Easy access to expensive debt is also slowing down Ukraine’s reform agenda, as the country’s current administration has other options for finding cash without the need to reform. Despite the coronavirus pandemic, global debt markets have reached historic volumes, allowing developing countries such as Ukraine to more easily fish for cash.
Due to the failure to act on corruption, further disbursements to Ukraine by the IMF could be in jeopardy. The Zelensky administration has hesitated to take decisive action against systemic corruption, which is among several priorities on which the IMF has conditioned its support. So far, Zelensky has been trying to juggle between three major hubs of influence in Ukraine: oligarch-backed lobbyists, promoters of the Kremlin’s agenda, and politicians committed to a Western-allied trajectory. All the while, his administration has been sending contradictory messages to potential allies and the IMF.
At home, Zelensky’s ratings have plummeted: He has been criticized as serving a corrupt system that he had pledged to fight against during his campaign. According to a poll published on Dec. 16, 2020, 42 percent of Ukrainians considered Zelensky the worst disappointment of the year among political figures. The same poll also indicated that his party, Servant of the People, had lost half of its electoral support. This could make it even more difficult for him to pursue reforms.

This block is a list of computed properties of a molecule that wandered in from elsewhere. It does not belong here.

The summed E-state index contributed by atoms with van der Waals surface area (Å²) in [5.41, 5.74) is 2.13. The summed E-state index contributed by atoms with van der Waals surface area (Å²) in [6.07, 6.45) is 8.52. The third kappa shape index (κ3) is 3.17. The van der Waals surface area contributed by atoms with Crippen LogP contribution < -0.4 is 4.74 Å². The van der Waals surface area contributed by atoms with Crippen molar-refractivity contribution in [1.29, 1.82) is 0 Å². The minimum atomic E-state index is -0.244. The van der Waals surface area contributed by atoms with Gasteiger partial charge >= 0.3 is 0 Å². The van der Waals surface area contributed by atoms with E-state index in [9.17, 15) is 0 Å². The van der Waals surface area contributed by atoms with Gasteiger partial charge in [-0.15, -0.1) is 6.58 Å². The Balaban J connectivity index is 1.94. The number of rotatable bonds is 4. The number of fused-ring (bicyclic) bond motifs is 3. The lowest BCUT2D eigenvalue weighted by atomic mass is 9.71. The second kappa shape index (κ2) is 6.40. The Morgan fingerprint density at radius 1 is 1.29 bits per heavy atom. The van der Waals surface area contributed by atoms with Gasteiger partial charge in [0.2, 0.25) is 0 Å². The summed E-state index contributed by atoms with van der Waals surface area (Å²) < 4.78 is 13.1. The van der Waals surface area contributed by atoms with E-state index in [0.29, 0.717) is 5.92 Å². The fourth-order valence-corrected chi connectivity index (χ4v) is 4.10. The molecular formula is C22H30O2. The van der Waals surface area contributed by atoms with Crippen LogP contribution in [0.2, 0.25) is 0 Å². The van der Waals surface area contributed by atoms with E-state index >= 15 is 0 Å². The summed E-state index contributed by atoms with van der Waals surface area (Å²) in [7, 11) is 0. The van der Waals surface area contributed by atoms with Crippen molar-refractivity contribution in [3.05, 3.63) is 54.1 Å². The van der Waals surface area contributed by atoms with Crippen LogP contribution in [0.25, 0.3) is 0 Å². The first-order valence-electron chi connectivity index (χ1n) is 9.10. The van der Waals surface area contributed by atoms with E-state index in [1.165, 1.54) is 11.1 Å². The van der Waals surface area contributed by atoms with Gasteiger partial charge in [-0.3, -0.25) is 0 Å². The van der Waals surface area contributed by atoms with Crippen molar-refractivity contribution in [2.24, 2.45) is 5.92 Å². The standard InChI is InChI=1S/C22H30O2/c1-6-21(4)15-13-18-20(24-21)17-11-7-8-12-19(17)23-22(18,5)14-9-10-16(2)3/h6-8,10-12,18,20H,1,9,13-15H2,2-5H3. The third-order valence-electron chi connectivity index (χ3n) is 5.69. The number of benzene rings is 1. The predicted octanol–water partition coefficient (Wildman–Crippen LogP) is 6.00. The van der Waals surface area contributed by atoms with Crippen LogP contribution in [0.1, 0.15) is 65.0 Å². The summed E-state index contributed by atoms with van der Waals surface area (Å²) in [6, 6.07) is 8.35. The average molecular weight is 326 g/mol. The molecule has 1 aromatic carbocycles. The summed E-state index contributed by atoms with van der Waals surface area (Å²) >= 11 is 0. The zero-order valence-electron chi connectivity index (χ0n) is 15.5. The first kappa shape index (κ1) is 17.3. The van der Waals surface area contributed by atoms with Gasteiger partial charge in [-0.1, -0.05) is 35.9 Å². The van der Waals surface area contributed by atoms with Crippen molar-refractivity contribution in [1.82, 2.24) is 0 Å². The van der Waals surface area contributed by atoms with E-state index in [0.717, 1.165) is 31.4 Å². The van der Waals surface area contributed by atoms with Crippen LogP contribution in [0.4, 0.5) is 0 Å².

Some members of the Ukrainian business community have emphasized that cooperation with the IMF is key to Ukraine’s economic success. Its support, they say, has symbolic weight and acts as a litmus test for the international community to assess Ukraine’s level of anti-corruption commitment. Andy Hunder, the head of the American Chamber of Commerce in Ukraine, said in an October 2020 interview that he considered the IMF program a “seal of approval” for international investors. Ukraine’s largest business association, the European Business Association, found in a recent survey that investors would react negatively if Ukraine failed to reach an agreement with the IMF on its next loan tranche.